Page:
The presence of God produces true joy, regardless of our circumstances.  Paul, as an example, had joy in prison, while awaiting news of execution.  The Spirit dwells in all who have accepted Christ as their personal Lord and Savior, yet many believers do not allow His manifestation in their lives. They continue to push away the still small voice of the Spirit and neglect to allow His work to become evident.

With a willingness to live for Christ, we learn to not only accept but also embrace the good... and the trials that He allows.  The Spirit helps us in our knowledge that each trial moves us toward completion so that we will not lack any good thing that He desires for us (James 1:2-4).  Then, we have reached a monumental goal.  It is here that we can experience deep, abiding joy.

From Finding Joy in the Journey: Savoring the Fruit of the Spirit on sale now at

Saturday, April 14, 2012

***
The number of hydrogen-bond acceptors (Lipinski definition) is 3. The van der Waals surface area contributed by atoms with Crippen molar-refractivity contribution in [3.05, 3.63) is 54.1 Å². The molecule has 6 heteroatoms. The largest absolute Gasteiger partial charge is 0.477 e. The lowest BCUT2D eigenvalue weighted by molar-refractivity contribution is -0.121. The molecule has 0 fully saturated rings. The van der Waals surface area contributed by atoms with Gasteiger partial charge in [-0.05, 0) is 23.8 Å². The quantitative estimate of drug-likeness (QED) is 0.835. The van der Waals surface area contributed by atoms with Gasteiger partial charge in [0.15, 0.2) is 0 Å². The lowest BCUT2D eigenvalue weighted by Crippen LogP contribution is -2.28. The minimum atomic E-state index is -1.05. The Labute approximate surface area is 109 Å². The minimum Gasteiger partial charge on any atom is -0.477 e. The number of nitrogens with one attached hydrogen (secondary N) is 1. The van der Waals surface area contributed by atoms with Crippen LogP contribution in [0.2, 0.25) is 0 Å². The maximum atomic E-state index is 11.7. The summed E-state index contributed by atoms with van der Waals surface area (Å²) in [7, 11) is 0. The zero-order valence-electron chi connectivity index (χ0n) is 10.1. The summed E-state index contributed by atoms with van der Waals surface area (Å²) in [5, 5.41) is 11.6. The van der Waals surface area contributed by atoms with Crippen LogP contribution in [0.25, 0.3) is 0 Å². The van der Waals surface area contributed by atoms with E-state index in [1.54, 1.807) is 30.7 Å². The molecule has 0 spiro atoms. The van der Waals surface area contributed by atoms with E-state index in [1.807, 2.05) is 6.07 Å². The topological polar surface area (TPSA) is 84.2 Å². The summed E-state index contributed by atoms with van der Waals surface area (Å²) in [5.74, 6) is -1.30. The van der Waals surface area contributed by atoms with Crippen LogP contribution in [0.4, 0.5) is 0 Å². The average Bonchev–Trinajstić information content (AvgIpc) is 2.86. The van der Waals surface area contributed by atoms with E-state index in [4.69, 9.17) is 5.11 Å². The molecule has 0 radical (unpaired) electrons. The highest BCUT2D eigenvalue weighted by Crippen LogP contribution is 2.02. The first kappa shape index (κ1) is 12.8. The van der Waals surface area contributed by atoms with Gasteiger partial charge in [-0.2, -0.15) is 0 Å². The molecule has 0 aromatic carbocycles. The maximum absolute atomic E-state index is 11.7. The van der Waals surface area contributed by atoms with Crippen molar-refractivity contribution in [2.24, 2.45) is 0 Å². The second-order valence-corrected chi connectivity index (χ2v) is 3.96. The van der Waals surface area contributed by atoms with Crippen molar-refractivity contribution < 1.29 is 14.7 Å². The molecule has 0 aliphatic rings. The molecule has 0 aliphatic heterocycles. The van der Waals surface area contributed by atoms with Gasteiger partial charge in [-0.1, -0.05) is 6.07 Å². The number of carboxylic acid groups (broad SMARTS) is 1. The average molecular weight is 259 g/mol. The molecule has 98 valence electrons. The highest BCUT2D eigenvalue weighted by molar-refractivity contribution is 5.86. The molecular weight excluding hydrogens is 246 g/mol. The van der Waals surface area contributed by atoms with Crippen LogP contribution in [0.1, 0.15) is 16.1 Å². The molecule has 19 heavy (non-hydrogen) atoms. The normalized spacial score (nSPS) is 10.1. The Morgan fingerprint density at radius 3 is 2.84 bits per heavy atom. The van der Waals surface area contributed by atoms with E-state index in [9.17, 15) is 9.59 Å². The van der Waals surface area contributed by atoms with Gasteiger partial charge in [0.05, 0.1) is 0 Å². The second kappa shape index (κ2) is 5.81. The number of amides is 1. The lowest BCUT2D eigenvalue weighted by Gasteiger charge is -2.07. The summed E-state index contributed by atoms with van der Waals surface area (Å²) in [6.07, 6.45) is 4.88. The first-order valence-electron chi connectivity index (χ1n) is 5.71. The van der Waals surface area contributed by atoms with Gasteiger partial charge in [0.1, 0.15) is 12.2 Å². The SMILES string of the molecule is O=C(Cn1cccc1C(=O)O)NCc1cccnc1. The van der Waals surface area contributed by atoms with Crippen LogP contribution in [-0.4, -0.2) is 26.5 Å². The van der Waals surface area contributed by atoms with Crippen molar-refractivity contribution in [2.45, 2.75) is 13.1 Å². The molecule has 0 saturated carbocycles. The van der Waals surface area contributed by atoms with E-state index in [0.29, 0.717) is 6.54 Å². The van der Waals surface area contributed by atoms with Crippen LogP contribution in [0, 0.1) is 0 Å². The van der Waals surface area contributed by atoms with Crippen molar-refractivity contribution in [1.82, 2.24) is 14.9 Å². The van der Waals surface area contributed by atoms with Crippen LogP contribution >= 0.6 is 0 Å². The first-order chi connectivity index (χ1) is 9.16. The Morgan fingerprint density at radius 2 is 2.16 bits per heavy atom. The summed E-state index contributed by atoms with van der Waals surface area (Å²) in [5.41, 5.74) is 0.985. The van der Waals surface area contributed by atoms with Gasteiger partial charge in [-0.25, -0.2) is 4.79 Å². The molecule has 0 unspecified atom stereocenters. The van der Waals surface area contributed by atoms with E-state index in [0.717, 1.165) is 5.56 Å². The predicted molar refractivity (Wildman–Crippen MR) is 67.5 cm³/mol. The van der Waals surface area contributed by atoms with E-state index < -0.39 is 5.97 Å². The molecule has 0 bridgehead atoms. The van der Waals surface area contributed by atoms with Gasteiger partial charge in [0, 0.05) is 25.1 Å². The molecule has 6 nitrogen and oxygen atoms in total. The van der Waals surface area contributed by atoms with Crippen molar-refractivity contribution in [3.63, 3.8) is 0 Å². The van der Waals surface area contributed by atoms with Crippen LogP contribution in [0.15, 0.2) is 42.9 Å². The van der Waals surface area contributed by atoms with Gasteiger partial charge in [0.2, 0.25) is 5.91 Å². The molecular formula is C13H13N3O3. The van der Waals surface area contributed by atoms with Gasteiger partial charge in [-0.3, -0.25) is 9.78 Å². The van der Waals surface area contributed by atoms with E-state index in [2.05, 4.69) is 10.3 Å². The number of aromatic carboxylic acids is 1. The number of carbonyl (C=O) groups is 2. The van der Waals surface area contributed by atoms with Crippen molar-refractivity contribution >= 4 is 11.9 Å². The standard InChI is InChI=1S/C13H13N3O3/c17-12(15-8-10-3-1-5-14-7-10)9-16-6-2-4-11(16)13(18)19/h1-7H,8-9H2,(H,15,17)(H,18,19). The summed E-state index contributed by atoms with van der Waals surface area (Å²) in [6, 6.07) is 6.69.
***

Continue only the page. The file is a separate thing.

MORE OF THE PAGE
From the Archives: "I Want That!"

This was my very first blog post for Strengthened by the Word.  Although it's not one of the most polished, it remains one of my favorites.  I pray it inspires you to embrace God's very best.

If someone said to me, "pleroo," I would politely say, "God bless you!" Many words that I don't recognize sound like sneezes to me. But dismissing this term with a casual joke would be a shame, for I would then miss an important gift from God.

Our Father desires that we be made complete - or filled - in may significant ways. "Pleroo" is the transliteration of the Greek word meaning: to fill to the full, to cause to abound, or to fill to the top so that nothing shall be wanting, to full measure, fill to the brim.